Backpacker Magazine – November 2008
American Classic: Hiking the Appalachian Trail
Mt. Rogers National Recreation Area, VA (Jeff Zimmerman)
Great Smoky Mountains (Kevin Adams)
Near Maine's Grafton Notch (Tim Seaver)
Turn ultralight into ultra-comfortable.
THE WEIGHT GAME
Zealous gram-counters achieve pack weights that are startlingly low. Don't join them in a race to the bottom. Winton Porter, who may be responsible for outfitting more successful thru-hikers than anyone else on the planet, says the ideal weight for a fully loaded pack, including food and water, is 25 pounds in the summer, and up to 35 pounds during shoulder seasons. These loads encourage a good balance between on-trail and in-camp comfort.
Key strategies for cutting pack weight
- Downsize: If you're carrying more than you need of anything–excess fuel or sunscreen–you're carrying dead weight.
- Eliminate: Trowel, chair kit, pillow, an extra mug or bowl, War and Peace–are they really necessary?
APPALACHIAN TRAIL GEAR ESSENTIALS
- Wear lightweight shoes; add after-market insoles for improved support. Replace worn-out shoes every 250 to 400 miles.
- Don't buy replacements in advance. Your shoe size will increase during the trek, and you may want to switch models entirely.
- Top picks Vasque Velocity VST GTX ($120, vasque.com); Montrail Continental Divide GTX ($120, montrail.com)
- Your pack (empty) should weigh less than four pounds.
- Capacity should be about 3,000-4,000 cubic inches.
- Top picks Granite Gear Meridian Vapor ($195; 2 lbs. 14 oz.; granitegear.com); Gregory Z55 ($199; 3 lbs. 5 oz.; gregorypacks.com)
- Don't forgo a tent, but make it minimalist. Many thru-hikers prefer their own wilderness refuge to crowded or loud shelters.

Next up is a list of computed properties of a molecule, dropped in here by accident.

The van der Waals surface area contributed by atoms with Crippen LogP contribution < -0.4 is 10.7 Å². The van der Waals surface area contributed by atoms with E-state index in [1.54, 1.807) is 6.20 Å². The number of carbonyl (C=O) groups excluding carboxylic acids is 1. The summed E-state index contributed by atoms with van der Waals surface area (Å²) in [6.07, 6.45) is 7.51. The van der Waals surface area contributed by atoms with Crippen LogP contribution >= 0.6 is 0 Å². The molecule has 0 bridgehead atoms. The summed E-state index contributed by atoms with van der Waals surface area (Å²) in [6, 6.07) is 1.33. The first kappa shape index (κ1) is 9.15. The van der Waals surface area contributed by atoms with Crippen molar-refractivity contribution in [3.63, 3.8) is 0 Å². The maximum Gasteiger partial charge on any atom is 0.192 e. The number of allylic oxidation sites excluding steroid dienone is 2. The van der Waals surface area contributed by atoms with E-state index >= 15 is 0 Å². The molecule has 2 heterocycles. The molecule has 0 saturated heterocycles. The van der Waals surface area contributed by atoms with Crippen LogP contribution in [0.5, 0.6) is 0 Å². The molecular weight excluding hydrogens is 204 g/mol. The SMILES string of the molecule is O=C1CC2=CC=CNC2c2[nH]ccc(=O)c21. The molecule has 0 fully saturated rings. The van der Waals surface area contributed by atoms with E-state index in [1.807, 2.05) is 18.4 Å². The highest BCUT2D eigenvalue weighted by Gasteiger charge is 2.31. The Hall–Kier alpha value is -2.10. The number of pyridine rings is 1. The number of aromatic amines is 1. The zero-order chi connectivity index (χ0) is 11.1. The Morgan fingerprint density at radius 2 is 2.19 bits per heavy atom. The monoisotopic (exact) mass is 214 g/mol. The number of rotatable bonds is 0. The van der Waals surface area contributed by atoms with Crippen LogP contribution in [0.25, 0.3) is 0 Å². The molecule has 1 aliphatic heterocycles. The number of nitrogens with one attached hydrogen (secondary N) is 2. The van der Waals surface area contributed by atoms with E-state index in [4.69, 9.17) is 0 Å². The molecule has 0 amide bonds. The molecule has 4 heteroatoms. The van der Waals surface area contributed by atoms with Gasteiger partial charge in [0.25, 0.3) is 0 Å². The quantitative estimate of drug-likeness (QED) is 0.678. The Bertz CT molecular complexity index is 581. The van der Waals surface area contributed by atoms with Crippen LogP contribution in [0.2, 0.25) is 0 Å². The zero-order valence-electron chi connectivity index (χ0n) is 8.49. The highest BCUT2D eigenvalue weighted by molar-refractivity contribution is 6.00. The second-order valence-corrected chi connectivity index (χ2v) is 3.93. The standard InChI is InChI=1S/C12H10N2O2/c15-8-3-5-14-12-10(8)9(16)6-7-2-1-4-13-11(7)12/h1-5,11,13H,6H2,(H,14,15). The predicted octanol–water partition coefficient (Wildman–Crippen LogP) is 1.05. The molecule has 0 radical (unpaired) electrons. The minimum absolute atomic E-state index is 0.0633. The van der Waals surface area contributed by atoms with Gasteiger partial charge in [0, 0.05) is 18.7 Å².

- Top picks Solo hikers: MontBell Crescent 1 ($229; 2 lbs. 1 oz.; montbell.com); two-person: Big Agnes Seedhouse SL2 ($320; 2 lbs. 14 oz.; bigagnes.com)
- Don't try to hike the whole AT with one bag: It'll either be too heavy in the summer or not warm enough in the shoulder seasons.
- Top picks GoLite Adrenaline 20 for spring and fall ($325; 1 lb. 13 oz.; golite.com); Mountain Hardwear UltraLamina 45 for summer ($170; 1 lb. 8 oz.; mountainhardwear.com)
- First, decide what you need to sleep well, then get the lightest version. No sense saving a pound if you're sleepless at night, exhausted all day.
- Top picks Therm-a-Rest Z-Lite ($35; 15 oz.; thermarest.com); Big Agnes Insulated Air Core ($65; 1 lb. 6 oz.; bigagnes.com)
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- Alcohol stoves are popular on the AT, since they're ultralight, require zero maintenance, and fuel is easily found at hostels, as well as hardware stores and gas stations.
- Canister stoves are also a good choice, as they burn hotter, are only negligibly heavier, and canister fuel is widely available at hostels and regularly spaced outfitters.
- Top picks Alcohol: Trangia Westwind ($25, 7 oz.; campsaver.com); canister: MSR PocketRocket ($40; 3 oz.; msrgear.com)